Sand Hollow to temporarily close, Swimmer’s Itch warning issued

HURRICANE – Sand Hollow State Park will be closed at the end of July for Algae treatment. A warning concerning ‘Swimmer’s Itch’ has also been issued.


No day-use access or camping will be available at Sand Hollow from 10 p.m. on July 29 through Aug. 2 at 6 a.m. The Washington County Water Conservancy District will be treating the reservoir for algae.

For safety reasons, water and park access will be restricted during treatment operations.

Though this is the first time the reservoir has been treated for algae, Laura Melling, manager for Quail Lake and Sand Hollow State Parks, said it was a fairly routine process.

“We do it for Quail every two to three years,” Melling said. The algae that the water district seeks to eliminate causes an unpleasant aroma in drinking water taken from Sand Hollow, she said, hence the water district’s actions.

People don’t like their water to smell,” Melling said with a laugh.

Treatment of the reservoir will include a helicopter dropping crystals into the water that will attack the algae. The process should only take up to 24 hours, Melling said. While the park could open a day early for this reason, she noted an extra day was added just in case additional treatment might be needed.

Swimmer’s Itch

Recently Sand Hollow State Park officials also issued a warning concerning a skin condition known as ‘Swimmer’s Itch,” that has returned to the reservoir. Melling said the parasitic larvae that cause the condition are in no way connected to the reservoirs closure.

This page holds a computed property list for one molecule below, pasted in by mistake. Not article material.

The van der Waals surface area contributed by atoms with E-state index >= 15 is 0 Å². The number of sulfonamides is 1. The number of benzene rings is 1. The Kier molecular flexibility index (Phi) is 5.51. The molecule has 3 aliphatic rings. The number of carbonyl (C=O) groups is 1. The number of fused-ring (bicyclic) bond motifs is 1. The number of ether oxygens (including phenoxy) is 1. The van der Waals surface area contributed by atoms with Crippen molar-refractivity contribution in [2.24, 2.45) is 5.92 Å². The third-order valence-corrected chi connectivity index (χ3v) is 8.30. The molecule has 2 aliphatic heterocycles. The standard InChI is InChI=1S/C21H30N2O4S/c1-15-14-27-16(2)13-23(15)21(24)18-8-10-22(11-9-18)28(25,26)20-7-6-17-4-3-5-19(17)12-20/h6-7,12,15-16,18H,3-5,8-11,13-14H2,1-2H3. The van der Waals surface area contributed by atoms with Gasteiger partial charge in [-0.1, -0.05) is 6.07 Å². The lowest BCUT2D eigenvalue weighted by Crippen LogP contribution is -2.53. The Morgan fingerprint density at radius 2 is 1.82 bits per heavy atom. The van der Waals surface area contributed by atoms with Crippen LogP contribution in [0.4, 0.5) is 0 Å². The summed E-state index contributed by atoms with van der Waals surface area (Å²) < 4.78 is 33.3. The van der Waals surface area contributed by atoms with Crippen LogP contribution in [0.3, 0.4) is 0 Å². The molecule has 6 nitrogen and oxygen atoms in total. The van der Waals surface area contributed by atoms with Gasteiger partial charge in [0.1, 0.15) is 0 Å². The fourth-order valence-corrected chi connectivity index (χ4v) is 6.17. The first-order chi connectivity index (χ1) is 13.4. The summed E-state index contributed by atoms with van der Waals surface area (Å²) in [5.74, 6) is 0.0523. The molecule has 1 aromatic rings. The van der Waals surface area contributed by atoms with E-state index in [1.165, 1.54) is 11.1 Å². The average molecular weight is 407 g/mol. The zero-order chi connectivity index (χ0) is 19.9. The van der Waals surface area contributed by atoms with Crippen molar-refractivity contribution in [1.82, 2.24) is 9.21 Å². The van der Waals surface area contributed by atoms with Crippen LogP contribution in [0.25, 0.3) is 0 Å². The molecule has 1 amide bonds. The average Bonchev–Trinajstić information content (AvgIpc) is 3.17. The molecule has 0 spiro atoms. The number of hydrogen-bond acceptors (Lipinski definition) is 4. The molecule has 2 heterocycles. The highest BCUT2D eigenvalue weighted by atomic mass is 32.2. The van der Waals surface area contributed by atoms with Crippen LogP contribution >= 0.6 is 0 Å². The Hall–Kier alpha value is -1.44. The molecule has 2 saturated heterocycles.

Many Utah state parks are currently experiencing outbreaks of Swimmer’s Itch that tend to come with the summer months. The Itch itch itself is a body’s allergic reaction to a free-swimming microscopic parasite found in shallow water. It is found throughout the world and is more frequent during summer months.

Symptoms of Swimmers Itch includes: tingling, burning, or itching of the skin; small reddish pimples and small blisters.

These signs or symptoms may occur in as little as minutes after swimming in the water, or may take longer. The small reddish pimple will appear within twelve hours. These pimples can then turn into small blisters. Scratching the infected area can lead to secondary infections. The itching can last a week or more, but will generally go away in about three days.

The condition is not life-threatening or contagious, and irritation may be relieved with:

  • Corticosteroid cream
  • Cool compress to the affected area
  • Bathe in Epson salts or baking soda
  • Soak in colloidal oatmeal baths
  • Apply baking soda paste to the rash
  • Use an anti-itch lotion

Melling said that once the fall hits, the water district will be piping water from Sand Hollow to a project involving dike maintenance at Quail Lake. This will lower water levels at Sand Hollow, leading to exposure of pond weeds that house the parasites, subsequently killing them. She said that should take care of any future outbreaks of Swimmer’s Itch for a long time to come.

Additional information on the Swimmer’s Itch warning can be found of the Sand Hollow State Park website.

Email: [email protected]
Twitter: @MoriKessler

Copyright 2012 St. George News

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  • Murat July 20, 2012 at 4:33 pm

    More blatant incompetence. Don’t the agencies running these resources have any people with some education in biology?

    • Jennifer July 20, 2012 at 7:17 pm

      So Murat what are wise thoughts?

    • Wi Zaas July 24, 2012 at 8:25 pm

      Murat just likes to troll… ignore the trolls and don’t feed them.

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